A Utah-based solar power business, Ion Solar LLC, has been cited by the U.S. Department of Labor (DOL) for endangering workers. The company allowed its employees to work on a snow-covered, two-story roof in Johnstown, Colorado, without the legally required fall protection. This incident occurred in late December 2022 and was discovered during a safety investigation conducted by the Occupational Safety and Health Administration (OSHA).

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Ion Solar LLC is cited for lack of fall protection requirements.

Prompted by a complaint about worker safety, OSHA initiated an inspection and found that Ion Solar LLC had disregarded fall protection requirements outlined in the company’s safety and health program. This failure exposed employees to the risk of falls from elevation, which is the leading cause of death in the construction industry.

During the investigation, an onsite manager admitted to not enforcing the safety program for the one-day job. In addition to the lack of fall protection, Ion Solar also failed to provide hard hats to employees on the ground, leaving them vulnerable to objects falling from the roof. OSHA cited the company for both the absence of hard hats and willfully exposing workers to falls. The proposed penalty totals $170,992.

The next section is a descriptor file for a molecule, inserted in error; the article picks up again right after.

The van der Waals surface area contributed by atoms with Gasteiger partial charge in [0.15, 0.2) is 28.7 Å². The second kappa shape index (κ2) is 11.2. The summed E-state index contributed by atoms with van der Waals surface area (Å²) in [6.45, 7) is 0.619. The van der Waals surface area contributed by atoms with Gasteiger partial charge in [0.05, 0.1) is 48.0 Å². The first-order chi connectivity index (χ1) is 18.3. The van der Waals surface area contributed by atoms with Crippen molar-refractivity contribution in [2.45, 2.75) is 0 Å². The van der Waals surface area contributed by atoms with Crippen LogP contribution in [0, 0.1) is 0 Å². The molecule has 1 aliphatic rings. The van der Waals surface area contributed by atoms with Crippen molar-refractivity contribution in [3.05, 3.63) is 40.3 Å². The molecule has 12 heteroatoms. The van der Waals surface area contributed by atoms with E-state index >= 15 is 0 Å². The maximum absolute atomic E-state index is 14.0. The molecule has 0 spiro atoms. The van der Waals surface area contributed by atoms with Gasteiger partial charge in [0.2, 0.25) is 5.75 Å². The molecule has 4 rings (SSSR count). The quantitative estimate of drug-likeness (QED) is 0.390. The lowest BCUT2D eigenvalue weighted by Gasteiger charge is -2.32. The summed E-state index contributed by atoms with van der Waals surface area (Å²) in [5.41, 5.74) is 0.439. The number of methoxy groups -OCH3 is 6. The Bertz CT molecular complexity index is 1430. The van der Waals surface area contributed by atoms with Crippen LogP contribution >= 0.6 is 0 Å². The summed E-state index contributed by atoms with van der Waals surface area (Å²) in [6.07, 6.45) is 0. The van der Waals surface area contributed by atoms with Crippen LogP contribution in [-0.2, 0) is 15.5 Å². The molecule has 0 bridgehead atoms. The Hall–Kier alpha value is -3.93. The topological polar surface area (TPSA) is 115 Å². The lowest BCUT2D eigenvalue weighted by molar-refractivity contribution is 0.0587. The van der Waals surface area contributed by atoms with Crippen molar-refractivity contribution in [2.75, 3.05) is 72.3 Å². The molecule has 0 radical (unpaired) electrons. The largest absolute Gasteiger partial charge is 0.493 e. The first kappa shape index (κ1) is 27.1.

OSHA Area Director Amanda Kupper in Denver emphasized the importance of protecting workers from the start to the finish of a project, regardless of its duration. Serious and fatal injuries can occur at any time on construction sites, highlighting the responsibility of employers to prioritize worker safety.

Ion Solar LLC has a troubling history of workplace safety violations dating back to 2018. The company has received OSHA violations from inspections conducted in various locations, including Arvada, Colorado in May 2018; San Antonio, Texas, and Hampton, Virginia in December 2020; Aurora, Colorado, and Gresham, Oregon in September 2022; and Garner, North Carolina in February 2023.

Established in 2013, Ion Solar provides design, installation, inspection, and system maintenance services for residential solar power systems. The company, headquartered in Provo, Utah, operates in 11 states across the nation.

Ion Solar LLC has 15 business days to comply with the citation and penalties, request an informal conference with OSHA’s area director, or contest the findings before the independent Occupational Safety and Health Review Commission.

Conclusion

This case highlights the critical importance of prioritizing worker safety in the construction industry. As small and midsize business owners, it is essential to ensure compliance with safety regulations and provide necessary protections for employees working at heights or in hazardous environments.

Non-compliance can result in severe penalties, financial losses, and, most importantly, potential harm to workers. Establishing robust safety programs, enforcing safety protocols consistently, and providing appropriate protective equipment are crucial steps in fostering a safe work environment. By prioritizing worker safety, businesses can protect their employees, mitigate risks, and contribute to a culture of safety and well-being.

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